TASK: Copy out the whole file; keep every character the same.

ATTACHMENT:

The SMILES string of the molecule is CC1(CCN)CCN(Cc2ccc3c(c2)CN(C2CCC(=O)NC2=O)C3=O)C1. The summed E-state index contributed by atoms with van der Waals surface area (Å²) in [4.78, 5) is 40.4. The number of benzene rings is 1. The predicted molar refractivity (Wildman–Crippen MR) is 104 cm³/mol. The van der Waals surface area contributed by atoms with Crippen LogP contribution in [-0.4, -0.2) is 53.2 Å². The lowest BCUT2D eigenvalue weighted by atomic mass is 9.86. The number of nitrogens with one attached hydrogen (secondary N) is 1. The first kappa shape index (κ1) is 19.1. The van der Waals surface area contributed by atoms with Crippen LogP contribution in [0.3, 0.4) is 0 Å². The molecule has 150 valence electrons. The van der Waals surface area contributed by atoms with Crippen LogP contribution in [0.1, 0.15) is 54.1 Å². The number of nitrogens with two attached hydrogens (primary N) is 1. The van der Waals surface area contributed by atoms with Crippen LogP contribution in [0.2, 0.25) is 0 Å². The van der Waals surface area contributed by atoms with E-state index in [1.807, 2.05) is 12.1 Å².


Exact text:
The SMILES string of the molecule is CC1(CCN)CCN(Cc2ccc3c(c2)CN(C2CCC(=O)NC2=O)C3=O)C1. The summed E-state index contributed by atoms with van der Waals surface area (Å²) in [4.78, 5) is 40.4. The number of benzene rings is 1. The predicted molar refractivity (Wildman–Crippen MR) is 104 cm³/mol. The van der Waals surface area contributed by atoms with Crippen LogP contribution in [-0.4, -0.2) is 53.2 Å². The lowest BCUT2D eigenvalue weighted by atomic mass is 9.86. The number of nitrogens with one attached hydrogen (secondary N) is 1. The first kappa shape index (κ1) is 19.1. The van der Waals surface area contributed by atoms with Crippen LogP contribution in [0.3, 0.4) is 0 Å². The molecule has 150 valence electrons. The van der Waals surface area contributed by atoms with Crippen LogP contribution in [0.1, 0.15) is 54.1 Å². The number of nitrogens with two attached hydrogens (primary N) is 1. The van der Waals surface area contributed by atoms with Crippen LogP contribution in [0.2, 0.25) is 0 Å². The van der Waals surface area contributed by atoms with E-state index in [1.807, 2.05) is 12.1 Å².